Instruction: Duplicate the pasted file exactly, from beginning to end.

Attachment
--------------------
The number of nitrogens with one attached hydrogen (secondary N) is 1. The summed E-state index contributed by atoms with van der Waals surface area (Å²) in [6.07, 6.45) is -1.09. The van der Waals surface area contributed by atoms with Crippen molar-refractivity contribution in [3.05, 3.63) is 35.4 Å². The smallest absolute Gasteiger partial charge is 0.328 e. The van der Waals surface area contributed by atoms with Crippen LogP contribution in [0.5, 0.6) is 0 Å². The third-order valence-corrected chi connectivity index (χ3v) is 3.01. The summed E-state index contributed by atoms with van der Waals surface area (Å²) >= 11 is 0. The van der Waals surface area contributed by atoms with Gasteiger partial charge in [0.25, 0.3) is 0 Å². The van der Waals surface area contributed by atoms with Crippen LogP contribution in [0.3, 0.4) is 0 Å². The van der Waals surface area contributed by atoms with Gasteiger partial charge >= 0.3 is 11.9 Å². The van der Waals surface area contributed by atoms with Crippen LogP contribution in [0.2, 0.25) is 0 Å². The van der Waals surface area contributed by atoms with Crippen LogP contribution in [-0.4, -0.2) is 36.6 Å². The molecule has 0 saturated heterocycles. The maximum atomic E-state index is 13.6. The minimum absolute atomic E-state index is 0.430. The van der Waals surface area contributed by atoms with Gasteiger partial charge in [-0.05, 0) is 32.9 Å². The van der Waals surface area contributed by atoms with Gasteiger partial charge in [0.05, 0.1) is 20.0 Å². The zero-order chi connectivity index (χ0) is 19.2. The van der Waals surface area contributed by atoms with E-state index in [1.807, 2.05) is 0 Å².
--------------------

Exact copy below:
The number of nitrogens with one attached hydrogen (secondary N) is 1. The summed E-state index contributed by atoms with van der Waals surface area (Å²) in [6.07, 6.45) is -1.09. The van der Waals surface area contributed by atoms with Crippen molar-refractivity contribution in [3.05, 3.63) is 35.4 Å². The smallest absolute Gasteiger partial charge is 0.328 e. The van der Waals surface area contributed by atoms with Crippen LogP contribution in [0.5, 0.6) is 0 Å². The third-order valence-corrected chi connectivity index (χ3v) is 3.01. The summed E-state index contributed by atoms with van der Waals surface area (Å²) >= 11 is 0. The van der Waals surface area contributed by atoms with Gasteiger partial charge in [0.25, 0.3) is 0 Å². The van der Waals surface area contributed by atoms with Crippen LogP contribution in [0.3, 0.4) is 0 Å². The van der Waals surface area contributed by atoms with Gasteiger partial charge >= 0.3 is 11.9 Å². The van der Waals surface area contributed by atoms with Crippen LogP contribution in [0.2, 0.25) is 0 Å². The van der Waals surface area contributed by atoms with Crippen LogP contribution in [-0.4, -0.2) is 36.6 Å². The molecule has 0 saturated heterocycles. The maximum atomic E-state index is 13.6. The minimum absolute atomic E-state index is 0.430. The van der Waals surface area contributed by atoms with Gasteiger partial charge in [-0.05, 0) is 32.9 Å². The van der Waals surface area contributed by atoms with Gasteiger partial charge in [0.05, 0.1) is 20.0 Å². The zero-order chi connectivity index (χ0) is 19.2. The van der Waals surface area contributed by atoms with E-state index in [1.807, 2.05) is 0 Å².